Thursday, May 31, 2007

barney googled

So I’m sitting in the public library the other afternoon reading old newspapers on microfilm trying to answer my newfound question of whether comic strips might tend to be funnier during war times. It wasn’t long before I convinced myself that I really needed to follow through with a few ideas I’ve had for comics- if for no other reason than to clear the space they are cluttering in my mind.

What follows then is my first offering, which is basically a conceptual prototype. Please remember to click on the image in order to see it in full size. (No, that won’t make it funnier, but it should make it legible.)

To answer the question that one of my readers (a psychic professor) is preparing to ask, the comics included in the Albuquerque Journal on Sunday, March 14, 1943 included the following: Bringing Up Father; The Heart of Juliet Jones; The Lone Ranger; Right Around Home with Myrtle – A Dignified Position!; Ripley’s ~ Believe It or Not; Donald Duck; Blondie; Dennis the Menace; Dick Tracy; Prince Valient; Walt Disney Presents Uncle Remus and his Tales of Brer Rabbit; Mickey Mouse; Henry; Barney Google and Snuffy Smith; Buz Sawyer; They’ll Do It Every Time; The Little King; Archie; Little Annie Rooney; The Katzenjammer Kids; Little Iodine; Thimble Theater starring Popeye; Flash Gordon; Steve Canyon.

Interestingly, the funnies then came in two separate sections as an addition to the 15-cent Sunday paper (along with the ever popular Parade magazine).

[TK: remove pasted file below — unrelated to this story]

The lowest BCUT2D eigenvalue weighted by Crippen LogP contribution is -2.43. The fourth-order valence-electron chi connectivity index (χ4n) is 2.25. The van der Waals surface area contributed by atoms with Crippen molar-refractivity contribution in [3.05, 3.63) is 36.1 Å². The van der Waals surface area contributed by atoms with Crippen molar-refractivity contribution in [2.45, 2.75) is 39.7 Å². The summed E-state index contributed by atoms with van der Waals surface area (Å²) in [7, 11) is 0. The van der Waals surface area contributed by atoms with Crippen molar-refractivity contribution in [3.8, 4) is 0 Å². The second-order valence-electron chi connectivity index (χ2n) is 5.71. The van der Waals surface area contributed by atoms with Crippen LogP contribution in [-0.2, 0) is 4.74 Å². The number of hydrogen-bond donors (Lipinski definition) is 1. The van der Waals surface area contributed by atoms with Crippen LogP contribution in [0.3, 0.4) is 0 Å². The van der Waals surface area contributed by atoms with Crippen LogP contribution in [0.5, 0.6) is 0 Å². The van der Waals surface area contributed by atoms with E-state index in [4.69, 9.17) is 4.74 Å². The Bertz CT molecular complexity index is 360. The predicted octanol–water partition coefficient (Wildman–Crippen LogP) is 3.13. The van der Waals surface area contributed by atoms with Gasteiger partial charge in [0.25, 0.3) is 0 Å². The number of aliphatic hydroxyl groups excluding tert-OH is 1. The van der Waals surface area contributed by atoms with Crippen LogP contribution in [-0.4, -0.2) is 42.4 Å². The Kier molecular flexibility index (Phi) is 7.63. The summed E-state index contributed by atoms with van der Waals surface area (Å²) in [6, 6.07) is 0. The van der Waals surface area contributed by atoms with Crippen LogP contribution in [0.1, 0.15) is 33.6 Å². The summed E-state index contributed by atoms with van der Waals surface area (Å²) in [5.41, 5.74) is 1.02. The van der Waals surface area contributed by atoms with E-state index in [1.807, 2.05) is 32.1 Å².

Oh yeah…. were they “funny?”

Well, I suppose that is a matter of opinion- except Henry. Mimes are ALWAYS funny!

Wednesday, May 23, 2007

goats head stew

Until you’ve stepped on a goathead, you’ve never really experienced agony of da feet. However, if you’ve spent any amount of time in the American southwest, odds are that you’ve stepped on one of these seedpods from hell barefoot, or had one jab you through your shoe, punctured a bicycle tire, or had the misfortune of having gotten one stuck under your fingernail.

Also commonly called Texas Sandburs, bull’s head and caltrop, goatheads are the product of the Puncturevine (or Tribulus terrestris L. for all you braniac Latinheads). First reported in the United States just over 100 years ago, it is believed that the seedpods of the puncturevine were transported from the Mediterranean area as stowaways in imported sheep wool. Stranger things have happened.

This weed is extremely dangerous to livestock, but that really doesn’t impact my garden since the only critters I have in any large number this spring are grasshoppers. Eliminating puncturevines from my yard has been the highest priority since I began working my small urban plot a couple/few years ago. These weeds are so annoying, that I also watch for them on both sides of the alley as they approach my zone of defense. I will drop any task I am doing to grab a puncturevine by the taproot and either toss it into a fire, or into the trashcan. Believe it or not, I am of the opinion that one would find worse things in the city landfill than these monsters.